I’ve just received an email from someone I met very briefly at the CIPR Wessex annual “Meet the PR Professionals” event at the start of this year. She was thanking me for an introduction I made to a consultancy, Automotive PR – where she successfully undertook work experience over the Summer.
It is interesting how someone’s career can depend on such small moments – but at the heart of this connection is something that I love about PR.
Judy (Qian) Wang was a great networker – she was studying for a Masters at Bournemouth University and used the CIPR evening event as an opportunity to meet with local PR professionals and get their advice.
It is surprising how few PRs realise the importance of building contacts – for example, only a small percentage of the invited 1st and 2nd year Undergraduate students come along to the evening, which could seriously help them secure a work placement opportunity, as well as improving their understanding for their studies.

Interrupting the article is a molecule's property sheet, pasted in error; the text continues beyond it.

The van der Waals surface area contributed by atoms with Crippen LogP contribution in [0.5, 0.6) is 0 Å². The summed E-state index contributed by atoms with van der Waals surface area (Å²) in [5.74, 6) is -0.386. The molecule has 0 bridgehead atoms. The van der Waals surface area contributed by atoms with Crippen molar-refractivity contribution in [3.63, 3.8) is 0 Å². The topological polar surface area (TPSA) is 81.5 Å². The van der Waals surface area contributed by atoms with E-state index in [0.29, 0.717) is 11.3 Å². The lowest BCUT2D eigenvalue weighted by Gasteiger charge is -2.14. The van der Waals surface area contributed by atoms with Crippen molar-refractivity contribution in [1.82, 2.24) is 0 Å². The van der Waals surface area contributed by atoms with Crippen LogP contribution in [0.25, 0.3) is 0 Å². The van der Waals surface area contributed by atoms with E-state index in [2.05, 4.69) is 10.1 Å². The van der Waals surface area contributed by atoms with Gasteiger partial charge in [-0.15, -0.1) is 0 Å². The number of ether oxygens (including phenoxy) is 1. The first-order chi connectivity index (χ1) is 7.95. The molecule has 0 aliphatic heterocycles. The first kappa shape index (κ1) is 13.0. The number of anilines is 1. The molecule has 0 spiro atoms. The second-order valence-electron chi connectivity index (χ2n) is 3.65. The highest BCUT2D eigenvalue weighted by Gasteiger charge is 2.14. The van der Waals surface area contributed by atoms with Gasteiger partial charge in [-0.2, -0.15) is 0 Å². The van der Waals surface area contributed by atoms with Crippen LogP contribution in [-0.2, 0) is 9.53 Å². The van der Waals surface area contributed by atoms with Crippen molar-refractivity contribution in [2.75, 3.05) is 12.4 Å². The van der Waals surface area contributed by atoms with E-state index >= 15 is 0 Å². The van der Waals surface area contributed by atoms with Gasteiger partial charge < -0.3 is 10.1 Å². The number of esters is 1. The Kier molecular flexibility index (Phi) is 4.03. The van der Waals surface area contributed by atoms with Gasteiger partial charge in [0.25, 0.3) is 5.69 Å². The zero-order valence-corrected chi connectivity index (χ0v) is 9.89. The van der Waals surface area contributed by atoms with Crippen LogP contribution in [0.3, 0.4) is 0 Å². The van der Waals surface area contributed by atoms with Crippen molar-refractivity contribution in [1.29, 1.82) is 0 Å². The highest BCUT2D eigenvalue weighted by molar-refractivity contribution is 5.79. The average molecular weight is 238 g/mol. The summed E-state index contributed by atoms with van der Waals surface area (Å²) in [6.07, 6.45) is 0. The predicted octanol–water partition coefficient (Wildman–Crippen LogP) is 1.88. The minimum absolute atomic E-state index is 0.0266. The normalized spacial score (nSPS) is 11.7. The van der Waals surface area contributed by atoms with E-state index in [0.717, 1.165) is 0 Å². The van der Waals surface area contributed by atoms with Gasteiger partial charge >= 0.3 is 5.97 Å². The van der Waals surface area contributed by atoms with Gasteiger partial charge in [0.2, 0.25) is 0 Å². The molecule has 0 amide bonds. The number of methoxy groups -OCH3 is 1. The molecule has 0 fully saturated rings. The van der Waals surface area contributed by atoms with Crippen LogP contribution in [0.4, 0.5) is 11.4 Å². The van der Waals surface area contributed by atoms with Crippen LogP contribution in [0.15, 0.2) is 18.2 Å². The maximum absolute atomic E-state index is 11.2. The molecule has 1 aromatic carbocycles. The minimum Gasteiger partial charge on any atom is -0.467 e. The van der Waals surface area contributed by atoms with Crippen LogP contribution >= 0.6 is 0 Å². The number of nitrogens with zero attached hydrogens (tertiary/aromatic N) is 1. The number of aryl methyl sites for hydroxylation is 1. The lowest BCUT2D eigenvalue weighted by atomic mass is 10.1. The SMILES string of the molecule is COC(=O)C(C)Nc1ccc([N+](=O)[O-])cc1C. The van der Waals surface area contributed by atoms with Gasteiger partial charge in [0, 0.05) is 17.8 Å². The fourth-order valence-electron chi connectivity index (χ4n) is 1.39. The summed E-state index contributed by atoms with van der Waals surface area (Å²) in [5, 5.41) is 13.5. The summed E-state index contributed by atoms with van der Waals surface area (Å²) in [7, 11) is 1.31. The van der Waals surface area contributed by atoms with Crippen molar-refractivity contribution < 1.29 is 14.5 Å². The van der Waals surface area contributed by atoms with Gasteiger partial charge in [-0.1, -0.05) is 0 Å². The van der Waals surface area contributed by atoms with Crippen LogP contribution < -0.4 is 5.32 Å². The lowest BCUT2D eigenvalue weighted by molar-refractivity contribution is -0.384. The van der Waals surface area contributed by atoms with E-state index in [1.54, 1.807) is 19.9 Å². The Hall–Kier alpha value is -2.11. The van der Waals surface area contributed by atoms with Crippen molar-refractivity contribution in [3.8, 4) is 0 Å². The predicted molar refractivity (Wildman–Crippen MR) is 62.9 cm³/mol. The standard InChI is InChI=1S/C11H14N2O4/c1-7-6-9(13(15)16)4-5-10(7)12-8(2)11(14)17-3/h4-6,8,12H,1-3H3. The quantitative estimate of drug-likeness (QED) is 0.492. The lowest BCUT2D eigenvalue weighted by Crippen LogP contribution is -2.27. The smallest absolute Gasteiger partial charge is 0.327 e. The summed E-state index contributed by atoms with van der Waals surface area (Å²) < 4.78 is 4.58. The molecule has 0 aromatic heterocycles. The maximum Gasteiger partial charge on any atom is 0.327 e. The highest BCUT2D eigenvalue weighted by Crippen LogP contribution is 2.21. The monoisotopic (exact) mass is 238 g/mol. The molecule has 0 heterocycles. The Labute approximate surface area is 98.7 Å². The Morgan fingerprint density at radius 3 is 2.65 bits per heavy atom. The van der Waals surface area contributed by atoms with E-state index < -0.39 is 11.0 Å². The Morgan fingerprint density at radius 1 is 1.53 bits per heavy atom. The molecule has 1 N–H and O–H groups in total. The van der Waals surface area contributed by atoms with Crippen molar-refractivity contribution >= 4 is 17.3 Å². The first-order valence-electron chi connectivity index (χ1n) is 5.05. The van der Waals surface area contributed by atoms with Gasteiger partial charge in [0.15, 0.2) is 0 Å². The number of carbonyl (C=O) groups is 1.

The reason that Judy’s networking with me was so successful is that I am also a bit of a connector (see Malcolm Gladwell’s Tipping Point). Through my various roles – and years in PR – I know a lot of people, across a number of circles. So it was relatively easy for me to think that this might be a useful introduction as I knew Automotive PR are always keen to hear from bright practitioners, especially with Chinese language skills.
This “small world” or six degrees of separation concept is key in PR. Knowing who to call when you need help, and being a valuable contact readily available for others to call when they need help is part of effective interpersonal relationship building.
My role in brokering work experience between Judy and Automotive PR also demonstrates how everything we do in PR doesn’t have to be about an immediate exchange result for ourselves.
Helping others – even with no instant benefit for yourself – is also essential in relationships, especially if you wish to build trust.
Now if only a few more businesses, politicians and others would recognise this, wouldn’t we be a step closer to restoring some of the trust that has been harmed by their less than altruistic actions?